Knight Frank predicts slowdown in Hong Kong property market

The residential property market in Hong Kong is expected to shrink and slow this year as stamp duty changes and new rules on selling affect buyer sentiment.

Developers in Hong Kong began actively selling new residential units last month before the implementation of new rules regulating primary sales came into affect at the end of April.

The Residential Properties (First hand Sales) Ordinance applies to the sale of primary residential property and sets out a series of detailed requirements.

It covers sales brochures, price lists, show flats, disclosure of transaction information, advertisements, sales arrangements and the mandatory provisions for Preliminary Agreement for Sale and Purchase as well as Agreement for Sale and Purchase. It also prohibits the misrepresentation and dissemination of false or misleading information.

As a result many developers began offering substantial discounts in a bid to sell their remaining units before being required to renew all sales materials once the new rules came into effect.

According to reports about 10 residential projects successfully cleared all stock before the new rules came into effect on 29 April. Since then only two developments, Green Code in Fanling and Dunbar Place in Ho Man Tin, have obtained approval for their sales arrangements.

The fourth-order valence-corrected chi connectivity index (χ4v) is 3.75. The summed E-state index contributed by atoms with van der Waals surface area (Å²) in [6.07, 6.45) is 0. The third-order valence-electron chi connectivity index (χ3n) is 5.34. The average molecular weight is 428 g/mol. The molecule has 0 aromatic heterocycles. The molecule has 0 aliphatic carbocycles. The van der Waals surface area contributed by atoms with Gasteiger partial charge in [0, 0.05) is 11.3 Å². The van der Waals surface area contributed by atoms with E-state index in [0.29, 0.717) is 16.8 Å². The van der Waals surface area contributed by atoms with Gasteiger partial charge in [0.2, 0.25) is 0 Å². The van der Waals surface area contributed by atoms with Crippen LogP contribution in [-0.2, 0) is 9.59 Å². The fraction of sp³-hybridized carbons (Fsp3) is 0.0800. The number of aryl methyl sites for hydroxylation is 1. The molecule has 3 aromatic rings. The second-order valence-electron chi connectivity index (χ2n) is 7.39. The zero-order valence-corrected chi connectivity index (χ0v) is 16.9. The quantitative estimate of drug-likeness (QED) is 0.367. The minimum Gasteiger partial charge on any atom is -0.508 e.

Major developers have the resources to comply with the new rules but according to international property advisors Knight Frank, small to medium sized developers will wait to see how the market reacts before following suit.

As a result, Knight Frank expects the primary residential market to enter a window period as developers slow the launch of new projects and remaining units in primary projects.

‘Consequently, we expect only limited primary residential properties will be launched in the next few months,’ it days in its May 2013 Hong Kong market report.

The report also points out that with the focus being on primary property last month coupled with the impact from various stamp duty policies, the secondary residential property market remained quiet in April.

Luxury residential prices fell 2.2% month on month, the largest drop since August 2010. In the mass residential market, although landlords became more willing to negotiate, sentiment remained gloomy, as buyers were adopting a wait and see attitude, hoping to buy at bargain prices.

‘Due to the various stamp duty policies which targeted to suppress investment and peculation demand, now the market is more dominated by end users, but their purchasing power has been largely absorbed due to developers’ active clearance of remaining units before the ordinance’s implementation,’ the report explains.

‘The market needs some time to recover and accumulate purchasing power again. With the new ordinance coming into effect as well as various new policies, we believe there will be a drop in activity in both the primary and secondary markets in the coming few months,’ it says.

‘We estimate the volume of residential transactions will fall about 10% this year, with mass residential prices dropping around 10% and the more resilient luxury sector falling 5% in 2013,’ the report adds.